Scientists say they've discovered huge, ancient galaxies that existed so soon after the universe's beginnings in the Big Bang, they call into question our understanding of how such large galaxies form.

Using infrared wavelengths to peer through the dust of the universe into its distant past, researchers say they've discovered 574 giant galaxies that were previously hidden from us despite their massive size.

The faint galaxies they've found date to when the universe was between just 0.75 and 2.1 billion years old, the scientists report in the Astrophysical Journal.

They're so old, they lack a defined shape, the researchers note; the elliptical and spiral galaxies we see all around us came later in the universe's timeline.

Their immense age and massive size are a problem for current theories of how large galaxies form, they say.

"We are talking about massive galaxies, twice as massive as the Milky Way today," says study lead author Karina Caputi of the University of Groningen in the Netherlands. "Currently, even the most up-to-date galaxy-formation models cannot predict such massive galaxies [before] almost 2 billion years after the Big Bang."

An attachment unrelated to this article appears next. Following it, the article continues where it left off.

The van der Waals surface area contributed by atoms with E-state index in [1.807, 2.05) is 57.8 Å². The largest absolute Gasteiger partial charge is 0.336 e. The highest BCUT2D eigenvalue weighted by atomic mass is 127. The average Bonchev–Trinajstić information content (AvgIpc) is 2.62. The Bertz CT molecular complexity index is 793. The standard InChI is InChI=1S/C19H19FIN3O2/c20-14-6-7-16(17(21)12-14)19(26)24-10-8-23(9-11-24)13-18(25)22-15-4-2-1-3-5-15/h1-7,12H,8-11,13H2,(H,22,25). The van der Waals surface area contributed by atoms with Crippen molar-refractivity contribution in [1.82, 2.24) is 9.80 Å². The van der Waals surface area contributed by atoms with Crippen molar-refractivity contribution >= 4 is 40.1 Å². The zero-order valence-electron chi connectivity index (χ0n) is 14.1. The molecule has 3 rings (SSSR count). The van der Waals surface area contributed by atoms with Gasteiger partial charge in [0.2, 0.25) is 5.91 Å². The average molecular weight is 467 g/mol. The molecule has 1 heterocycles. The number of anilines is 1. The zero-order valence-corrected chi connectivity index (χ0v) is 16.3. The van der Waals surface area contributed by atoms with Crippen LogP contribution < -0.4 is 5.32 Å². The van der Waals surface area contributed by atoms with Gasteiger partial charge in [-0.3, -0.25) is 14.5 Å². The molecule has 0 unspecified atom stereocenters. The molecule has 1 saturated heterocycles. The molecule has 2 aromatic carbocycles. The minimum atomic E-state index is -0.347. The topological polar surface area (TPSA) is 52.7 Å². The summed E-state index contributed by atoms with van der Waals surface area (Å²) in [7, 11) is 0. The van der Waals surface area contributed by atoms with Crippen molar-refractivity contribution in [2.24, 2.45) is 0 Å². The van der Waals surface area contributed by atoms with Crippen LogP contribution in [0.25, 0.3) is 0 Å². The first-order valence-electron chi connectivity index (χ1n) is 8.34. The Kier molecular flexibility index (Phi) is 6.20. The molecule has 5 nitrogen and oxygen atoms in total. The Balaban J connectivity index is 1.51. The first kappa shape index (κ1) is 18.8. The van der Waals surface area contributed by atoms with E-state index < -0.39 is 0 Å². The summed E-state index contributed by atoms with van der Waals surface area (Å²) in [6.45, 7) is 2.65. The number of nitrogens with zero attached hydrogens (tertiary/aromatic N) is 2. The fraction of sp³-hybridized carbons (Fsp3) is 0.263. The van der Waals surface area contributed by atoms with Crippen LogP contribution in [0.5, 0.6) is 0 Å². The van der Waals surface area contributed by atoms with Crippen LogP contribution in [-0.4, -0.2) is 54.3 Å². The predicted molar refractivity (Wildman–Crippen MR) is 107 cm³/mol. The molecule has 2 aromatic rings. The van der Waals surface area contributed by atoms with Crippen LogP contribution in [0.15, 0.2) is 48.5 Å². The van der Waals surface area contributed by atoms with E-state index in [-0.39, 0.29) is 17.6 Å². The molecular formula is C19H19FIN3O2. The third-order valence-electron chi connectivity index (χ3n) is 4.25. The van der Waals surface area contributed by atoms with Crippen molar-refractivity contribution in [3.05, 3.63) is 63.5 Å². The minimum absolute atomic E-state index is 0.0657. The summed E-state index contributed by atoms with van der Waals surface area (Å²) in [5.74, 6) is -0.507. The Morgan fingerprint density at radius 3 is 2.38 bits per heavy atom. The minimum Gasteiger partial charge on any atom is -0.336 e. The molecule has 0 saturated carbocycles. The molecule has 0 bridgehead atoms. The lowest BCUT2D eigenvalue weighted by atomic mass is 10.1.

The numbers of these early but massive galaxies exploded in a very short period of time, already formed just three billion years after the Big Bang, researchers say.

"We found no evidence of these massive galaxies earlier than around one billion years after the Big Bang, so we're confident that this is when the first massive galaxies must have formed," says study co-author Henry Joy McCracken from the Institut d'Astrophysique de Paris.

However, the number that formed between 1.1 billion and 1.5 billion years following the Big Bang is many times what most theoretical models of galaxy formation predict, the researchers point out.

The leading current theory holds that galaxies form by accretion, merging lots of smaller groupings of stars in a hierarchical model, but that's a process that's just not fast enough to account for the numbers of massive galaxies existing so soon after the Big Bang, the scientists say.

"There's basically not enough time for these kinds of objects to form," McCracken said.

That so many have been found suggests large galaxies were much more common early in the Universe than was previously believed, and that many more are awaiting discovery, they say.

The new findings may mean that currently-held theories of how galaxies began forming in the early Universe may need a complete overhaul, they conclude.

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